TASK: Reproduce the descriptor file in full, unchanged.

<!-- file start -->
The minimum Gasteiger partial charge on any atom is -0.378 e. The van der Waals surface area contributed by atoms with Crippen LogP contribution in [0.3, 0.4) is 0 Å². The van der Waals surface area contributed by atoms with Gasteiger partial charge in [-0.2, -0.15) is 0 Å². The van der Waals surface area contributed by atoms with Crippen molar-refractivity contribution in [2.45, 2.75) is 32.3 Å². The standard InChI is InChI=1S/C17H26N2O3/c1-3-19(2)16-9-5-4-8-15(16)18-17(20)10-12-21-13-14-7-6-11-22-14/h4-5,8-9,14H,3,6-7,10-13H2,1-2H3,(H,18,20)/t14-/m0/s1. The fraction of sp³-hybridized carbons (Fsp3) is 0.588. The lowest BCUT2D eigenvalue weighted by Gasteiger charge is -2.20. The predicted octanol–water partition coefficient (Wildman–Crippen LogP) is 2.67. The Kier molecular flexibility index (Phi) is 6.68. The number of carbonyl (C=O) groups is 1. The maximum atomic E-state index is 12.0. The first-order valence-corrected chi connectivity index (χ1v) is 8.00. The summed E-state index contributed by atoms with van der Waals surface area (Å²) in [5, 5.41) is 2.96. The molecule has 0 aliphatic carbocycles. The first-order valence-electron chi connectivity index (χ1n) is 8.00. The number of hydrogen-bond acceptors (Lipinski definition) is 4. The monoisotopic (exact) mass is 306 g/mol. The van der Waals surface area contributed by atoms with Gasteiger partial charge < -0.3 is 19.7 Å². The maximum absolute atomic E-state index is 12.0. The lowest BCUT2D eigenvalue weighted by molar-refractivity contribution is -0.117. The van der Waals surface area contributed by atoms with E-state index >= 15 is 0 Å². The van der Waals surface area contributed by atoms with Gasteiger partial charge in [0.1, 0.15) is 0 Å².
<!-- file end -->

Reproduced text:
The minimum Gasteiger partial charge on any atom is -0.378 e. The van der Waals surface area contributed by atoms with Crippen LogP contribution in [0.3, 0.4) is 0 Å². The van der Waals surface area contributed by atoms with Gasteiger partial charge in [-0.2, -0.15) is 0 Å². The van der Waals surface area contributed by atoms with Crippen molar-refractivity contribution in [2.45, 2.75) is 32.3 Å². The standard InChI is InChI=1S/C17H26N2O3/c1-3-19(2)16-9-5-4-8-15(16)18-17(20)10-12-21-13-14-7-6-11-22-14/h4-5,8-9,14H,3,6-7,10-13H2,1-2H3,(H,18,20)/t14-/m0/s1. The fraction of sp³-hybridized carbons (Fsp3) is 0.588. The lowest BCUT2D eigenvalue weighted by Gasteiger charge is -2.20. The predicted octanol–water partition coefficient (Wildman–Crippen LogP) is 2.67. The Kier molecular flexibility index (Phi) is 6.68. The number of carbonyl (C=O) groups is 1. The maximum atomic E-state index is 12.0. The first-order valence-corrected chi connectivity index (χ1v) is 8.00. The summed E-state index contributed by atoms with van der Waals surface area (Å²) in [5, 5.41) is 2.96. The molecule has 0 aliphatic carbocycles. The first-order valence-electron chi connectivity index (χ1n) is 8.00. The number of hydrogen-bond acceptors (Lipinski definition) is 4. The monoisotopic (exact) mass is 306 g/mol. The van der Waals surface area contributed by atoms with Gasteiger partial charge < -0.3 is 19.7 Å². The maximum absolute atomic E-state index is 12.0. The lowest BCUT2D eigenvalue weighted by molar-refractivity contribution is -0.117. The van der Waals surface area contributed by atoms with E-state index >= 15 is 0 Å². The van der Waals surface area contributed by atoms with Gasteiger partial charge in [0.1, 0.15) is 0 Å².